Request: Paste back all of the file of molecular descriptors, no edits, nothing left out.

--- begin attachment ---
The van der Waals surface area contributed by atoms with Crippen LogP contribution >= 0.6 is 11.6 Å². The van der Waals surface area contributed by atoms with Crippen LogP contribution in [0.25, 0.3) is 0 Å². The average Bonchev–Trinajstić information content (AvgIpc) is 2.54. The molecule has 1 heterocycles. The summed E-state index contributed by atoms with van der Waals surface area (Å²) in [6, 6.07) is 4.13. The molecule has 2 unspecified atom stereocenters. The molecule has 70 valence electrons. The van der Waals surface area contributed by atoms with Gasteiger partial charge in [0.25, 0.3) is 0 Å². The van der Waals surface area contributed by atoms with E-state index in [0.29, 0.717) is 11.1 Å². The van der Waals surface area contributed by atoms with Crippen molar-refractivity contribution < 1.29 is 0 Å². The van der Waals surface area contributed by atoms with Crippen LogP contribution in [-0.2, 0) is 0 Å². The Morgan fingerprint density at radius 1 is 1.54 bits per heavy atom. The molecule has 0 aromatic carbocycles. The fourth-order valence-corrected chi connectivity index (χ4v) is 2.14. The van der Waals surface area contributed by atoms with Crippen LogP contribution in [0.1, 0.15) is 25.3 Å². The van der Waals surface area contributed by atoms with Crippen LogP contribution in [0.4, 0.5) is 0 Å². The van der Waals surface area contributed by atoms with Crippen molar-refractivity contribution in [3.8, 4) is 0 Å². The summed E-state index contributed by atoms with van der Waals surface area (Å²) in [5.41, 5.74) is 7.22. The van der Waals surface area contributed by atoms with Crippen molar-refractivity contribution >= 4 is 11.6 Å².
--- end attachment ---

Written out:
The van der Waals surface area contributed by atoms with Crippen LogP contribution >= 0.6 is 11.6 Å². The van der Waals surface area contributed by atoms with Crippen LogP contribution in [0.25, 0.3) is 0 Å². The average Bonchev–Trinajstić information content (AvgIpc) is 2.54. The molecule has 1 heterocycles. The summed E-state index contributed by atoms with van der Waals surface area (Å²) in [6, 6.07) is 4.13. The molecule has 2 unspecified atom stereocenters. The molecule has 70 valence electrons. The van der Waals surface area contributed by atoms with Gasteiger partial charge in [0.25, 0.3) is 0 Å². The van der Waals surface area contributed by atoms with E-state index in [0.29, 0.717) is 11.1 Å². The van der Waals surface area contributed by atoms with Crippen molar-refractivity contribution < 1.29 is 0 Å². The van der Waals surface area contributed by atoms with Crippen LogP contribution in [-0.2, 0) is 0 Å². The Morgan fingerprint density at radius 1 is 1.54 bits per heavy atom. The molecule has 0 aromatic carbocycles. The fourth-order valence-corrected chi connectivity index (χ4v) is 2.14. The van der Waals surface area contributed by atoms with Crippen LogP contribution in [0.1, 0.15) is 25.3 Å². The van der Waals surface area contributed by atoms with Crippen LogP contribution in [0.4, 0.5) is 0 Å². The van der Waals surface area contributed by atoms with Crippen molar-refractivity contribution in [3.8, 4) is 0 Å². The summed E-state index contributed by atoms with van der Waals surface area (Å²) in [5.41, 5.74) is 7.22. The van der Waals surface area contributed by atoms with Crippen molar-refractivity contribution >= 4 is 11.6 Å².